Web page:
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‘We need the literature of other countries to expand our
horizons and stimulate our ideas. Without it, we are not only
diminished, we are starved’
(The Times, Magnus Linklater 29/06/05)
Trees for the Absentees
by Ahlam Bsharat
Age Range: 14+
On the brink of adulthood, Philistia’s world is that of an ordinary university student, except that it’s in occupied Palestine. Her father is incarcerated in an Israeli prison and she still misses her beloved Grandmother Zahia.
Philistia has a part-time job washing women’s bodies at the ancient Ottoman hammam in Nablus, the West Bank. This parallels the job Grandma Zahai had during her lifetime, as a midwife and corpse washer. The affinity Philistia feels with her grandmother is key to the narrative. Zahia taught Philistia the ritual of ablutions, the secrets of the body and life and death. She also introduced Philistia to the imaginary world which for her is as real as the physical world she inhabits – “reality was my imagination and my imagination was reality.”
Philistia also enjoys a close relationship with her father which is demonstrated through a series of letters she sends to him. Through these and Philistia's narration, we come to understand more about her. She is a free spirit craving independence from her family but her future path is inevitably entwined with the history of one of the most volatile regions in the world. Philistia must try to make sense of it all; find a way of coping and searching for a place of refuge in her imagination.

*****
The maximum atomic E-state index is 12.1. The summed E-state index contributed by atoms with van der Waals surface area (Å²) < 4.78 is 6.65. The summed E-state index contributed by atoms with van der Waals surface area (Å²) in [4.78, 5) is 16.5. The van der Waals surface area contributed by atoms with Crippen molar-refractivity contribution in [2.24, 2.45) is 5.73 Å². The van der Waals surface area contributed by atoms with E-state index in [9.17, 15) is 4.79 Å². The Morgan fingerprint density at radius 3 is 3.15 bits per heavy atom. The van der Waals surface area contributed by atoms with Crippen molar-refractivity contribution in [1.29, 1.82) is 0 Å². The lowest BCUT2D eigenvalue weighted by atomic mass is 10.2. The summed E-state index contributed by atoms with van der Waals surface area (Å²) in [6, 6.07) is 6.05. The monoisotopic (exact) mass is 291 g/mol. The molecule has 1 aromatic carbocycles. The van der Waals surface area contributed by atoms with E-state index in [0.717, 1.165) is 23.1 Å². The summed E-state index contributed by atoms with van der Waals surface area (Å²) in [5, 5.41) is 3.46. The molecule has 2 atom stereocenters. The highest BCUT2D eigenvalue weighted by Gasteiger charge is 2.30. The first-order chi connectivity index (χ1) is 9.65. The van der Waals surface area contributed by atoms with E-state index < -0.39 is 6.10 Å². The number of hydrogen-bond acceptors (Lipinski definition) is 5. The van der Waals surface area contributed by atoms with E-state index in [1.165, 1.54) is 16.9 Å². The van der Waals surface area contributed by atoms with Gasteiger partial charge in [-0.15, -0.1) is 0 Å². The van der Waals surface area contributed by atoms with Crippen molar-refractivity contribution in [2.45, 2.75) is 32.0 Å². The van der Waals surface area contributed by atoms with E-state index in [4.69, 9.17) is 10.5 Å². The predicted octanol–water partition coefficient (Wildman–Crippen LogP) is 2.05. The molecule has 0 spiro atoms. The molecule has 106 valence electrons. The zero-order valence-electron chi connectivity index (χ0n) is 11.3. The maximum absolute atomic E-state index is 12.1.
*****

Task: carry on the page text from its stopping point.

Palestinian author Ahlam Bsharat’s small novella is multi-layered weaving from reality to the imaginary, both of which are 'real' to Philistia. On the one hand, it is a coming-of-age story; it focuses on women's experience, particularly in Philistia’s relationship with her grandmother and her best friend Fathia; deals with separation and loss and daily life living under occupation. On the other, there is the powerful fantasy world that Philistia inhabits in which she meets and falls in love with the ghostly Bayrakdar from several centuries before.
Bsharat’s exquisitely lyrical prose, with a masterful collaborative translation from Arabic by Ruth Ahmedzai Kemp and Sue Copeland, uses metaphors to great effect. Light and dark represent uncertainty and death and the fight for life respectively. Perhaps the most important metaphor is 'trees' (hence the title). Each body's soul has a message and in each heart, a tree grows. When the soldiers came to cut down the olive trees Philistia seeks a place inside herself where she can plant a memory of the loved ones she has lost. By using evocative metaphors and a dash of magical realism in her novel Bsharat expresses more deftly the tragedy of Palestinian life under Israeli military occupation.
Trees for the Absentees was a runner-up for the Etisalat Award for Arabic Children’s Literature in 2013.
Code Name: Butterfly by the same author is also reviewed on the website.